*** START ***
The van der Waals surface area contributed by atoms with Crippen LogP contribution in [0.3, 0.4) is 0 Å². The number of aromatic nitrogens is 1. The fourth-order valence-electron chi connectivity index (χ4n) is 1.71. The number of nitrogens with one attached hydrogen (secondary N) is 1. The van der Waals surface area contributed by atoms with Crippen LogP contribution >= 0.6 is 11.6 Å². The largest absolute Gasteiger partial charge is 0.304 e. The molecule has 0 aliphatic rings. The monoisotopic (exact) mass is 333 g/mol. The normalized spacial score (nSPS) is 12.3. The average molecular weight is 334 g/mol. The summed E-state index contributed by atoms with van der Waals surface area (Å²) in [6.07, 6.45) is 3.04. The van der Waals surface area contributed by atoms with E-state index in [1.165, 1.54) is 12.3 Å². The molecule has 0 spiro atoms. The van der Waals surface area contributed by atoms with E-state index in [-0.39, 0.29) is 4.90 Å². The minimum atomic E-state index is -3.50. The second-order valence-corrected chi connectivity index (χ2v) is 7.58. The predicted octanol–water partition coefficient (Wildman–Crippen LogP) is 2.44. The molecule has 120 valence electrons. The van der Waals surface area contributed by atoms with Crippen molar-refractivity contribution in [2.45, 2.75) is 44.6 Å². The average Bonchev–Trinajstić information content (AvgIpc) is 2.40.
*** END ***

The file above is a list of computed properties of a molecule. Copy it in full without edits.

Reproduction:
The van der Waals surface area contributed by atoms with Crippen LogP contribution in [0.3, 0.4) is 0 Å². The number of aromatic nitrogens is 1. The fourth-order valence-electron chi connectivity index (χ4n) is 1.71. The number of nitrogens with one attached hydrogen (secondary N) is 1. The van der Waals surface area contributed by atoms with Crippen LogP contribution >= 0.6 is 11.6 Å². The largest absolute Gasteiger partial charge is 0.304 e. The molecule has 0 aliphatic rings. The monoisotopic (exact) mass is 333 g/mol. The normalized spacial score (nSPS) is 12.3. The average molecular weight is 334 g/mol. The summed E-state index contributed by atoms with van der Waals surface area (Å²) in [6.07, 6.45) is 3.04. The van der Waals surface area contributed by atoms with E-state index in [1.165, 1.54) is 12.3 Å². The molecule has 0 spiro atoms. The van der Waals surface area contributed by atoms with E-state index in [-0.39, 0.29) is 4.90 Å². The minimum atomic E-state index is -3.50. The second-order valence-corrected chi connectivity index (χ2v) is 7.58. The predicted octanol–water partition coefficient (Wildman–Crippen LogP) is 2.44. The molecule has 120 valence electrons. The van der Waals surface area contributed by atoms with Crippen molar-refractivity contribution in [2.45, 2.75) is 44.6 Å². The average Bonchev–Trinajstić information content (AvgIpc) is 2.40.